Drill bit                                                             landing surface on back wall (E) and not paint as paint will fill
Paint brush                                                           the grooves.
Caulk gun
Utility knife                                                         Construction without Vent
Tape measure                                                          1. Do not cut vent on side pieces (D)
                                                                      Spacers on back wall will be one 20 inch piece (H) instead of
Construction procedure              Maternity roost on right          one 10 inch (I) and one 5 inch (J).

1. Measure and mark all wood as per cutting diagrams on
pages 3-4. Cut out all parts.
2. In order to roughen interior and landing surfaces, score           Plans adapted from Bat Conservation International’s Nursery House Design
inside back wall (E), and partitions (G) with a utility knife or a and discussions with Kent Borcherding
sharp object. Space grooves ½” apart, cutting
                                                                     13
B UILDING A B AT H OUSE

 Bat Nursery House

          14
B UILDING A B AT H OUSE

 Bat Nursery House

          15
B UILDING A B AT H OUSE

          Bat Nursery House

 Roost

                         Roost
Roost

                        Roost
Roost

                         Roost

                   16
B UILDING A B AT H OUSE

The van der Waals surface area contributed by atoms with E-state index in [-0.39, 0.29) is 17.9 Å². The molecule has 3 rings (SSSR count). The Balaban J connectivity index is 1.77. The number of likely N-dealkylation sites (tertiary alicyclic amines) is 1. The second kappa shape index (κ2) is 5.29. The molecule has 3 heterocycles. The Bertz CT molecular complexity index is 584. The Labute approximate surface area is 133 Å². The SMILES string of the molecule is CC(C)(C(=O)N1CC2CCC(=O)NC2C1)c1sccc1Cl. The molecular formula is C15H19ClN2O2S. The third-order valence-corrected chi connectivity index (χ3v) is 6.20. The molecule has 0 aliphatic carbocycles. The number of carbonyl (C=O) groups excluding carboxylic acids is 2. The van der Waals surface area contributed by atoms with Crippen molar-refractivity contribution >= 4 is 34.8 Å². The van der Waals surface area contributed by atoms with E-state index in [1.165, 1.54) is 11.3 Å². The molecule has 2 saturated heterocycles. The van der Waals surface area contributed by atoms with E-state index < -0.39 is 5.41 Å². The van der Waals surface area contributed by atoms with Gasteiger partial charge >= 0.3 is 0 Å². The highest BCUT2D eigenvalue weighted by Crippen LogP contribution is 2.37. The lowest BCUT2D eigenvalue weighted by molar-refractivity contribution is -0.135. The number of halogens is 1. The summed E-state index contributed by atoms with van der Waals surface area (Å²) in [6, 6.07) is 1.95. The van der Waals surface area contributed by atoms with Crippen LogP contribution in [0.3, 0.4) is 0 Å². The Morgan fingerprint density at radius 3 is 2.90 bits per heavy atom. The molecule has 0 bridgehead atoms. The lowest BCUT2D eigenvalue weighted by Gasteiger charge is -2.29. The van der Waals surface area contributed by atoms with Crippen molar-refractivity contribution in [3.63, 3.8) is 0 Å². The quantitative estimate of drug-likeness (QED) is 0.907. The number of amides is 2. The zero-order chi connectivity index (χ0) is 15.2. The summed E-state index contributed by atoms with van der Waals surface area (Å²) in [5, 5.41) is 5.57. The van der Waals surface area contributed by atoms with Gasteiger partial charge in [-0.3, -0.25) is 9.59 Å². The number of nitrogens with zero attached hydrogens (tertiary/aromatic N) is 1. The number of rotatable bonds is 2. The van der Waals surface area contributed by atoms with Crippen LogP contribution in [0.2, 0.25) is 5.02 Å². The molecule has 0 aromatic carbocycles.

Bat Nursery House back mounts

              17
B UILDING A B AT H OUSE

Rocket Box                                                       Construction procedure
                                                                 1. Measure, mark and cut all wood as per cutting diagrams
Materials needed                                                 2. Cut angles on 4” x 4” post so bats have surface to roost
                                                                 on. We suggest 40˚ for top angle, and 60˚ angles into the post
12-16’ of 4”x 4” rough cut post (if you can’t get 12-16’, use 4’ (the post is easier to manipulate and cut if it is shorter)
of 4” x 4” and brace it to 2 pieces of 2” x 4” mounted together)
                                                                 3. Screw ¾” spacers to 4 x 4 post
½” thick outdoor grade plywood
Exterior grade caulk                                             4. Drill one ¾” hole into one side for vent and attach screen
                                                                 so animals other than bats do not get in
Exterior grade non-toxic, water-based black or brown paint
                                                                 5. Drill pilot holes so wood does not crack, and attach sides
Water-based primer                                               to each other and to wood post.
Coated deck or exterior grade screws
                                                                 6. Drill pilot holes and attach roof boards with screws
                                                                 7. Caulk all seams
Suggested Wood
                                                                 8. Prime the exterior of the house
We suggest using rough-sawed black locust, white oak, cedar
or old barn wood because the bat house will last longer using    Paint exterior with two coats
these naturally decay-resistant materials

Recommended tools
Table saw and/or jig saw
Drill (1/8” size for pilot
holes)
Phillips bit for drill
Measuring tape
Caulk gun
Paintbrush

                               Bat houses built and monitored by Kent Borcherding for Yellowstone Lake State Park
                                                                18
B UILDING A B AT H OUSE

      Rocket Box

                          3/4” gap

          19
B UILDING A B AT H OUSE

Possible Mounting Option with Maternity Boxes

                     20
B UILDING A B AT H OUSE

     Bats roosting in a bat house

Bat houses on south side of a building

                       Bat houses on a pole

                 21
You can also read
Next slide ... Cancel